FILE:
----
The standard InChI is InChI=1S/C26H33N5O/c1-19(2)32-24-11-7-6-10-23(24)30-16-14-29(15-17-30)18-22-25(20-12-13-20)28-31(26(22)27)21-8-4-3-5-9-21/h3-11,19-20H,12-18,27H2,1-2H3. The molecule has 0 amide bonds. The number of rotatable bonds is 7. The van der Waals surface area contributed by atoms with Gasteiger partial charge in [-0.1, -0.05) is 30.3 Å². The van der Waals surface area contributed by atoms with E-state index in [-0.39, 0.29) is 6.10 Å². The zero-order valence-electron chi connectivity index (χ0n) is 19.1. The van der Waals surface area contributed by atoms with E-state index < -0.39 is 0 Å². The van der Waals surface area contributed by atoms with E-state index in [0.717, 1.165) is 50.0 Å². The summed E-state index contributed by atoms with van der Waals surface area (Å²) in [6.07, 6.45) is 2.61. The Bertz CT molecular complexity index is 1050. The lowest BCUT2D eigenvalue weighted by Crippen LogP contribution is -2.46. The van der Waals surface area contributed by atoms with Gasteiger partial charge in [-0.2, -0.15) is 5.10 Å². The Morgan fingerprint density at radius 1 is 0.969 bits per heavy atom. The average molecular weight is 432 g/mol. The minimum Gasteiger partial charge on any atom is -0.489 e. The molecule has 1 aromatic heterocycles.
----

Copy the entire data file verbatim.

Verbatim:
The standard InChI is InChI=1S/C26H33N5O/c1-19(2)32-24-11-7-6-10-23(24)30-16-14-29(15-17-30)18-22-25(20-12-13-20)28-31(26(22)27)21-8-4-3-5-9-21/h3-11,19-20H,12-18,27H2,1-2H3. The molecule has 0 amide bonds. The number of rotatable bonds is 7. The van der Waals surface area contributed by atoms with Gasteiger partial charge in [-0.1, -0.05) is 30.3 Å². The van der Waals surface area contributed by atoms with E-state index in [-0.39, 0.29) is 6.10 Å². The zero-order valence-electron chi connectivity index (χ0n) is 19.1. The van der Waals surface area contributed by atoms with E-state index < -0.39 is 0 Å². The van der Waals surface area contributed by atoms with E-state index in [0.717, 1.165) is 50.0 Å². The summed E-state index contributed by atoms with van der Waals surface area (Å²) in [6.07, 6.45) is 2.61. The Bertz CT molecular complexity index is 1050. The lowest BCUT2D eigenvalue weighted by Crippen LogP contribution is -2.46. The van der Waals surface area contributed by atoms with Gasteiger partial charge in [-0.2, -0.15) is 5.10 Å². The Morgan fingerprint density at radius 1 is 0.969 bits per heavy atom. The average molecular weight is 432 g/mol. The minimum Gasteiger partial charge on any atom is -0.489 e. The molecule has 1 aromatic heterocycles.